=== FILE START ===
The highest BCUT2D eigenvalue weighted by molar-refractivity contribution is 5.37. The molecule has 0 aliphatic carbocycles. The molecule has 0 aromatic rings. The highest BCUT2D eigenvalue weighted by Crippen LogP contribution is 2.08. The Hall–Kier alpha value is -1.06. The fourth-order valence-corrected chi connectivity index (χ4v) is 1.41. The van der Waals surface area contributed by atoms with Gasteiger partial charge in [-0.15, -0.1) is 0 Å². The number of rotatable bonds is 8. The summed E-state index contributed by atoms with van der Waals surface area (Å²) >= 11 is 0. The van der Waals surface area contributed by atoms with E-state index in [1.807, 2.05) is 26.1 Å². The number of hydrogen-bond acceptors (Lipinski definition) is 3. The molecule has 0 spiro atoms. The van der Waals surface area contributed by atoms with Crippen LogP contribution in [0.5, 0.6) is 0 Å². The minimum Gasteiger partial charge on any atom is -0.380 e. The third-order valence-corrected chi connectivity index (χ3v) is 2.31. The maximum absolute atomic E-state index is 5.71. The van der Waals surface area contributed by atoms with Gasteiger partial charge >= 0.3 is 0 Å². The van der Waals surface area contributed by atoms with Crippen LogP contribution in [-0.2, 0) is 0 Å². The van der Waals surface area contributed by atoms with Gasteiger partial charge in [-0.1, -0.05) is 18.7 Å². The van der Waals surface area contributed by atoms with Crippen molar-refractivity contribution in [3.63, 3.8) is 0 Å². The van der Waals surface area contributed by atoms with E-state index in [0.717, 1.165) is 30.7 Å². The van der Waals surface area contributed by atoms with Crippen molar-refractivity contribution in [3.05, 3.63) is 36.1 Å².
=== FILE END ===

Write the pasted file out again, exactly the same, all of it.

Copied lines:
The highest BCUT2D eigenvalue weighted by molar-refractivity contribution is 5.37. The molecule has 0 aliphatic carbocycles. The molecule has 0 aromatic rings. The highest BCUT2D eigenvalue weighted by Crippen LogP contribution is 2.08. The Hall–Kier alpha value is -1.06. The fourth-order valence-corrected chi connectivity index (χ4v) is 1.41. The van der Waals surface area contributed by atoms with Gasteiger partial charge in [-0.15, -0.1) is 0 Å². The number of rotatable bonds is 8. The summed E-state index contributed by atoms with van der Waals surface area (Å²) >= 11 is 0. The van der Waals surface area contributed by atoms with E-state index in [1.807, 2.05) is 26.1 Å². The number of hydrogen-bond acceptors (Lipinski definition) is 3. The molecule has 0 spiro atoms. The van der Waals surface area contributed by atoms with Crippen LogP contribution in [0.5, 0.6) is 0 Å². The minimum Gasteiger partial charge on any atom is -0.380 e. The third-order valence-corrected chi connectivity index (χ3v) is 2.31. The maximum absolute atomic E-state index is 5.71. The van der Waals surface area contributed by atoms with Gasteiger partial charge >= 0.3 is 0 Å². The van der Waals surface area contributed by atoms with Crippen LogP contribution in [-0.2, 0) is 0 Å². The van der Waals surface area contributed by atoms with Gasteiger partial charge in [-0.1, -0.05) is 18.7 Å². The van der Waals surface area contributed by atoms with Crippen molar-refractivity contribution in [3.63, 3.8) is 0 Å². The van der Waals surface area contributed by atoms with E-state index in [0.717, 1.165) is 30.7 Å². The van der Waals surface area contributed by atoms with Crippen molar-refractivity contribution in [3.05, 3.63) is 36.1 Å².